In my opinion, the world is too caught up in the concept of a website.
Websites did not even exist ten years ago. We did not have this insecurity about what we are doing for our website . We were more concerned with what we did to get work and further enhance our reputation.
We do not have the yellow pages anymore, so lawyers say, okay, I have a website. The same family law lawyer who had to buy a quarter-page ad in the telephone book paid $15,000 for that before. Now the lawyer is worried about spending $500 or $600 for a website. Lawyers may have a false impression that just because they put up a website, even an attractive one, they are going to get a significant number of visitors at the site.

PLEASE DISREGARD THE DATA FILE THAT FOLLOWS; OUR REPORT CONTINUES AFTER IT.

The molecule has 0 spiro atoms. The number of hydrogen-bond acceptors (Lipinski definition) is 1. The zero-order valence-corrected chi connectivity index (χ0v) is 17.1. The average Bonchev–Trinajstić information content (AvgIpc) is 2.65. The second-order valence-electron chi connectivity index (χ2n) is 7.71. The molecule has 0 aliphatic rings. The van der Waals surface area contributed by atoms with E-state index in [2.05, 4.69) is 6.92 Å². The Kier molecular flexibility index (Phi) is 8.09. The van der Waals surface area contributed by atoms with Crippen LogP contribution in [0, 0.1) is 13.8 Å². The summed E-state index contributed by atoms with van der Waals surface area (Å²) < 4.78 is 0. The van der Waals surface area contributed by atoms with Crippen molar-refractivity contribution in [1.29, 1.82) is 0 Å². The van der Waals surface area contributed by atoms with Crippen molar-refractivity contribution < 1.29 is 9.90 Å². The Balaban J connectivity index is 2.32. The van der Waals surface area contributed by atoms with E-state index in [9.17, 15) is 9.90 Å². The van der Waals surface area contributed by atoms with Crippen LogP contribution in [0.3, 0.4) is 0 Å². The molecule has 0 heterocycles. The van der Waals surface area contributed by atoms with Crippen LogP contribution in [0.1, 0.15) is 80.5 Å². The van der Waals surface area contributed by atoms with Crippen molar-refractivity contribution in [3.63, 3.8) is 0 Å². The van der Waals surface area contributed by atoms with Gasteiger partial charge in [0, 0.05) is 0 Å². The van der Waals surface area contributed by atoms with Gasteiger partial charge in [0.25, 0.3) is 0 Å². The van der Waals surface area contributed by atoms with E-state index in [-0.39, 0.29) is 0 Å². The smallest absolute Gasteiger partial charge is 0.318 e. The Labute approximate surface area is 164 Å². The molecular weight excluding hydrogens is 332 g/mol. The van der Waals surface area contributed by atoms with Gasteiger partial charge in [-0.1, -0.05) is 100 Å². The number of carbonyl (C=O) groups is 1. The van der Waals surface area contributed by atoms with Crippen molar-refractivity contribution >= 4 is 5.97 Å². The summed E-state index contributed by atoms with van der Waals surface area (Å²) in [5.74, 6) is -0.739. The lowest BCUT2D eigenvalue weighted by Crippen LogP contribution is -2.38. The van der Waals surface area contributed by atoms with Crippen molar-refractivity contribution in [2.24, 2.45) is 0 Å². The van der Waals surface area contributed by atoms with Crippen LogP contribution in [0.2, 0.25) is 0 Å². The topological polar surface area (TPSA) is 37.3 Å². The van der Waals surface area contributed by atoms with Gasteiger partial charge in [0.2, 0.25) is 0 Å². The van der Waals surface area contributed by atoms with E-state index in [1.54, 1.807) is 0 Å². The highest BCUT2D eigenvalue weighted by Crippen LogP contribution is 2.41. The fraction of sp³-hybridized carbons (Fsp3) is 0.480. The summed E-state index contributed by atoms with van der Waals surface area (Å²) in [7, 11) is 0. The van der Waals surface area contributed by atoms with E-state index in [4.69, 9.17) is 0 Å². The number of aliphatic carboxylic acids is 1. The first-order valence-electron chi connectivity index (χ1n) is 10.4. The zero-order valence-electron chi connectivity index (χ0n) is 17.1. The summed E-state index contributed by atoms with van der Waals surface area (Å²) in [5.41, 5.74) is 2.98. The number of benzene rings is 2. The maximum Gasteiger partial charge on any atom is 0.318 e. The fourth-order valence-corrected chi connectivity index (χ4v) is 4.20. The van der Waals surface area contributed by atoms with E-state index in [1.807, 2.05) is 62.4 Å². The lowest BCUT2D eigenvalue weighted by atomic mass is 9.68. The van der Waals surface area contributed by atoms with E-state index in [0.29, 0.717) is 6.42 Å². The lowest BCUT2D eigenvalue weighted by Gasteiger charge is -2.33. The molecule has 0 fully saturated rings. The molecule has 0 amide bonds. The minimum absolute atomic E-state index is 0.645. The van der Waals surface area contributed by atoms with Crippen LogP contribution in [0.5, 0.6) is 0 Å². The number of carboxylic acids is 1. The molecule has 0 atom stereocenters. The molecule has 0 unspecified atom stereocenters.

Websites are getting diluted to the point where they look like the yellow pages. So how do people decide whom to hire? How many websites do you read where somebody says, “we are fully committed to client service”? Nobody says, “Hey, I am slightly above average” or “I am almost as good as these other people.”
To some extent the website is helpful. You want to have core information here. You want to go to Google to register for local search and have your website hooked into that so you are found.
But you really want to create an effective Internet presence. An effective Internet presence is bigger than a website—it does not come from having a website that can be seen all the time. Effective Internet presence is the ability to communicate and demonstrate expertise. It is what causes people to talk about you online. We network more online now than we do offline.